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Concerned citizens pack Rapides Jury meeting for answers on Dresser contamination

(KALB)
Published: Feb. 10, 2020 at 7:36 PM CST
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Concerned citizens packed Monday's Rapides Parish Police Jury meeting after TCE contamination was discovered in neighborhoods surrounding the old Dresser, LLC plant outside of Pineville.

The police jury hosted contractors for Dresser, LLC plant to explain to residents why testing for contamination is taking place.

Weeks ago, the Louisiana Department of Environmental Quality said they are testing contamination from the Dresser, LLC facility that may impact local residents. LDEQ said the area specifically impacted extends from the industrial property to the east shoulder of Service Road East (Austin Dr.) in the vicinity of the residential development east of Hwy. 167, including the Aurora Park Subdivision area. They are areas outside of Pineville City limits.

In a release from the Louisiana DEQ to local residents obtained by News Channel 5, it said, "environmental contamination has been detected in the vicinity of your property or residence." The release said the main contaminant is trichloroethene, also known as trichloroethylene. They said they have indicated an elevated soil gas concentration and groundwater contamination.

In the release to residents, LDEQ said, "your drinking water is obtained from Rapides Parish Water Works District 3 and is safe." They also said no outdoor air contamination has been detected.

Contractors hired by Baker Hughes, who owns the now-shuttered facility, gave updates at the police jury meeting. John Ellis, a geologist hired by the company, said they are testing groundwater and air contamination around and in homes.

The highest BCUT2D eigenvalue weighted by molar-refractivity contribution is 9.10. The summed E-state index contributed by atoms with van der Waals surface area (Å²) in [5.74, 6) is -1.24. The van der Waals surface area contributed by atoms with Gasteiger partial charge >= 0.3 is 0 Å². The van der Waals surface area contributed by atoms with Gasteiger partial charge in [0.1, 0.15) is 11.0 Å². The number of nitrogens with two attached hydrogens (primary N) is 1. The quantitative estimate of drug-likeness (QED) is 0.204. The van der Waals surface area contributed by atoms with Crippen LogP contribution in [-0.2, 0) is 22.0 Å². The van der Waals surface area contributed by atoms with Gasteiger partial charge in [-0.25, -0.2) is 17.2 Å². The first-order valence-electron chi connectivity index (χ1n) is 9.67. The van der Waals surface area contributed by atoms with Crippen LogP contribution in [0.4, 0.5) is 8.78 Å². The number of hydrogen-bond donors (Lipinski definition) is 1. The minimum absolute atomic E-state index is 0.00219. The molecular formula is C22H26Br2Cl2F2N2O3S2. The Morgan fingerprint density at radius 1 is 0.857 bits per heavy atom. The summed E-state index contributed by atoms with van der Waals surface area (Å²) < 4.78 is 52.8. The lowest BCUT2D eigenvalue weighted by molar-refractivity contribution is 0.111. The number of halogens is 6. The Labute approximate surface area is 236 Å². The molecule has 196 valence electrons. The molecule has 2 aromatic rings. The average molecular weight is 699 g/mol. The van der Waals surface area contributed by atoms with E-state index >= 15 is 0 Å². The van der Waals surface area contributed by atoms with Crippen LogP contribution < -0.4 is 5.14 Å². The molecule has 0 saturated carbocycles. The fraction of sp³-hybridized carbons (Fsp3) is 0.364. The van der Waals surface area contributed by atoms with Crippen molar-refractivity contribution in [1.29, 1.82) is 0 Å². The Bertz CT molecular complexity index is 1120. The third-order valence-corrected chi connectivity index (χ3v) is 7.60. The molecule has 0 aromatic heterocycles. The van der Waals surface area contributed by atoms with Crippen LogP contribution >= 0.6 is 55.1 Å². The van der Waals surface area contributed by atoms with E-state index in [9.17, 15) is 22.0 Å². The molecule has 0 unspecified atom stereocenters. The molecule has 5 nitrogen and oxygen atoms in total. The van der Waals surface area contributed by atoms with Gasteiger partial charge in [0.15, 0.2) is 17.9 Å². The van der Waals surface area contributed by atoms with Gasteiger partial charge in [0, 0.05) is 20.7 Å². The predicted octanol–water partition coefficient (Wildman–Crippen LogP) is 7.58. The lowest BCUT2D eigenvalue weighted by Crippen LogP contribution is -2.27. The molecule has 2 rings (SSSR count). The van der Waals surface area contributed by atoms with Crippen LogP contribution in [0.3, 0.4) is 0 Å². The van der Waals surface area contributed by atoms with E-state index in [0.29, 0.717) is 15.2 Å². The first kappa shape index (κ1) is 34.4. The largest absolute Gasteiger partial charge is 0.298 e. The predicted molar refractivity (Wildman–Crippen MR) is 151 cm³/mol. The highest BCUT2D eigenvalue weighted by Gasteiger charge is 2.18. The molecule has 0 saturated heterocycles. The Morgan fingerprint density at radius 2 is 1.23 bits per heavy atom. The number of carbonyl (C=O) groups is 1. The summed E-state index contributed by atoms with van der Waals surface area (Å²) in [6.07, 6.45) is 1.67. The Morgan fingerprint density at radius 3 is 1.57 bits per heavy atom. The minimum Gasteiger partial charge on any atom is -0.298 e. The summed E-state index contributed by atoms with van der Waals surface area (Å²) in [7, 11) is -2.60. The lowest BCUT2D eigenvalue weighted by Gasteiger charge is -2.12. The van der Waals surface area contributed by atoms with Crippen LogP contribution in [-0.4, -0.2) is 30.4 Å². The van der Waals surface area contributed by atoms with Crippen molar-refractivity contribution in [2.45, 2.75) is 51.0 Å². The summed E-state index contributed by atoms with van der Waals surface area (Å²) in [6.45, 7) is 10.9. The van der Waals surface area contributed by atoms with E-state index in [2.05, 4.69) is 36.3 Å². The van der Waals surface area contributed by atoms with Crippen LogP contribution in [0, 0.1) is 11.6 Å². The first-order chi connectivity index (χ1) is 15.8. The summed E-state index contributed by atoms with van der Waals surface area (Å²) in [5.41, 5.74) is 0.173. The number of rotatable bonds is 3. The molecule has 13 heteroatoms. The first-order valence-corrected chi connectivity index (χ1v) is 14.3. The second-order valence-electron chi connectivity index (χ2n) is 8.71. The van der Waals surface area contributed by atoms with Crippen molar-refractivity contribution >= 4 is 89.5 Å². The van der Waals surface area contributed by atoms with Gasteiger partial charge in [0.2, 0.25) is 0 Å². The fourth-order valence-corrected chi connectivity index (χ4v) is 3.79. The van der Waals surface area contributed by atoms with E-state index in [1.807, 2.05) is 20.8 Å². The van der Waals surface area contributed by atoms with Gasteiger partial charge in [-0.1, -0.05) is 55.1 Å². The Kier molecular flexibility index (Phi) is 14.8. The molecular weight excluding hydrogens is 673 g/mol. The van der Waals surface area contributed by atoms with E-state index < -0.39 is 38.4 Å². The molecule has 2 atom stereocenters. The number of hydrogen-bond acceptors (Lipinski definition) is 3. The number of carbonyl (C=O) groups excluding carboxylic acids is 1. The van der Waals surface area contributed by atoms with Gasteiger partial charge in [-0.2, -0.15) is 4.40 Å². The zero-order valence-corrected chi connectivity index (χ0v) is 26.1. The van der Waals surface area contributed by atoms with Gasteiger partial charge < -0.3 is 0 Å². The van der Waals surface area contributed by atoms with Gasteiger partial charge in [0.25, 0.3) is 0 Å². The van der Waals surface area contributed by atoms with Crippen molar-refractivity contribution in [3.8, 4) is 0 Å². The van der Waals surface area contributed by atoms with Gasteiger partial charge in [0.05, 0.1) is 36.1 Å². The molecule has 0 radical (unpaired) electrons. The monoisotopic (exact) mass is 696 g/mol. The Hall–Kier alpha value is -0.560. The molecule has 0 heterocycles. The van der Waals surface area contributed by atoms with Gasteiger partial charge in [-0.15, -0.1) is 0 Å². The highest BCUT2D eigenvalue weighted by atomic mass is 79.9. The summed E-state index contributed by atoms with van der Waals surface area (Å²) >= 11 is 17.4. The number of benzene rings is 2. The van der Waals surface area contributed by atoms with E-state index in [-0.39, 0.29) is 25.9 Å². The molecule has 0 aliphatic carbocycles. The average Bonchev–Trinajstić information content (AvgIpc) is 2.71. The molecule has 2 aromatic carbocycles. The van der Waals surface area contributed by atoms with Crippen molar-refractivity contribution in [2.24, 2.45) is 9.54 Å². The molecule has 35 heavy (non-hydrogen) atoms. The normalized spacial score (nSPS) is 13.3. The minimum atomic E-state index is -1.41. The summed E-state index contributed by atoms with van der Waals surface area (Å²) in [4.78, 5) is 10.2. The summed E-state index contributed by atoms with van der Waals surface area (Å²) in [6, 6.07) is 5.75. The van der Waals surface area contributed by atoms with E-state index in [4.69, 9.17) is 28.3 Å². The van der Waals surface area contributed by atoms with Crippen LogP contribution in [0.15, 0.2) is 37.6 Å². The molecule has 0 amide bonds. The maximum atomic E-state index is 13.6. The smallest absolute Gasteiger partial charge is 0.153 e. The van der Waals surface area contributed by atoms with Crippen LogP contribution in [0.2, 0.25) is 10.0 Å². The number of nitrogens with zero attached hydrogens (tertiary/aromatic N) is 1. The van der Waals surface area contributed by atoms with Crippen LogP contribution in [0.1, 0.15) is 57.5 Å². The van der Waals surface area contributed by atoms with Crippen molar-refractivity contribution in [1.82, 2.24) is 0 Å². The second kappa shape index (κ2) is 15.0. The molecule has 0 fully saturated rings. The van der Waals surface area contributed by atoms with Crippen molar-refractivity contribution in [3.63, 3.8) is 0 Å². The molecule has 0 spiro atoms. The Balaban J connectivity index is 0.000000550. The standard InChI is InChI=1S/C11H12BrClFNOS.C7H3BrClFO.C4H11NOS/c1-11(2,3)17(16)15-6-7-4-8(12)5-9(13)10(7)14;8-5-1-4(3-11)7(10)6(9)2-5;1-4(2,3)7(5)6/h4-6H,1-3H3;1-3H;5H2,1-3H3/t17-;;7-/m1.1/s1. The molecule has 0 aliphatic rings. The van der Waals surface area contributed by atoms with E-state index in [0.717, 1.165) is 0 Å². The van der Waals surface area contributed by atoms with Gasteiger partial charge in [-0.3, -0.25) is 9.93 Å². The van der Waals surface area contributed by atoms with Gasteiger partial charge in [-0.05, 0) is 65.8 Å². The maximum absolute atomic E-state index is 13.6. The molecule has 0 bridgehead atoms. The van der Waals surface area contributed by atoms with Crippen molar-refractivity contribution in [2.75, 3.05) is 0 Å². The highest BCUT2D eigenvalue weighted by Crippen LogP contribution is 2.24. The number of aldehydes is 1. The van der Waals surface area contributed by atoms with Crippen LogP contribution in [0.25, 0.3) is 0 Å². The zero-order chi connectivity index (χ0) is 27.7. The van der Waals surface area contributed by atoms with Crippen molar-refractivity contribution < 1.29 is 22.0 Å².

"To date, we have approximately 60 monitor wells in and around the facility. That allows us to understand the distribution of TCE and some of the other products that are in the groundwater. We are still collecting data today," said Ellis. "So again if you go out, you drive around you will see some of our equipment. So we are still trying to figure out exactly where it is. We know where the majority of it is, but we are chasing little areas in certain places."

Ellis said they have tested around 18 homes and have had to install eight air purifiers. Ellis said that decreased the presence of the compound by around 99 percent.

LDEQ said they have found no evidence of exposure to the public.

"The environmental activities were initiated proactively and continue to be conducted in close cooperation with the Louisiana Department of Environmental Quality as well as with the Louisiana Department of Health," said Stephanie Price, a spokesperson for Dresser. "We take our commitments and responsibilities to health, safety and the environment seriously and are committed to continuing our environmental assessments, monitoring, testing and cleanup to protect residents in accordance with LDEQ standards"

Trichloroethylene is a colorless, volatile liquid that is non-flammable and has a sweet odor. Exposure to moderate amounts may cause headaches, dizziness, sleepiness; large amounts may cause coma and even death. LDEQ said there is strong evidence exposure could lead to cancer. The Dept. of Health and Human Services considers trichloroethylene to be a human carcinogen.

LDEQ said soil gas sampling is being conducted. They said they will also be doing sampling of indoor air in some residences to determine if the contaminant is present in area homes.

LDEQ said Dresser has initiated two remediation processes including installing wells and conducting a pilot test to treat soil by removing gas. Dresser also injected chemicals into the groundwater to break down the contaminants starting back in June 2018.

Dresser manufactured industrial valves and components at the facility. They used trichloroethylene to degrease metal components. The source of the contamination has been identified as a tank that stores the material.

Stantec and GHD are carrying out the investigation and sampling. They said testing will continue indefinitely.

Dresser, LLC manufactured and repaired pressure relief valves from 1961 to 2016. In 2011, GE Oil and Gas acquired Dresser and in 2017 they merged with Baker Hughes.

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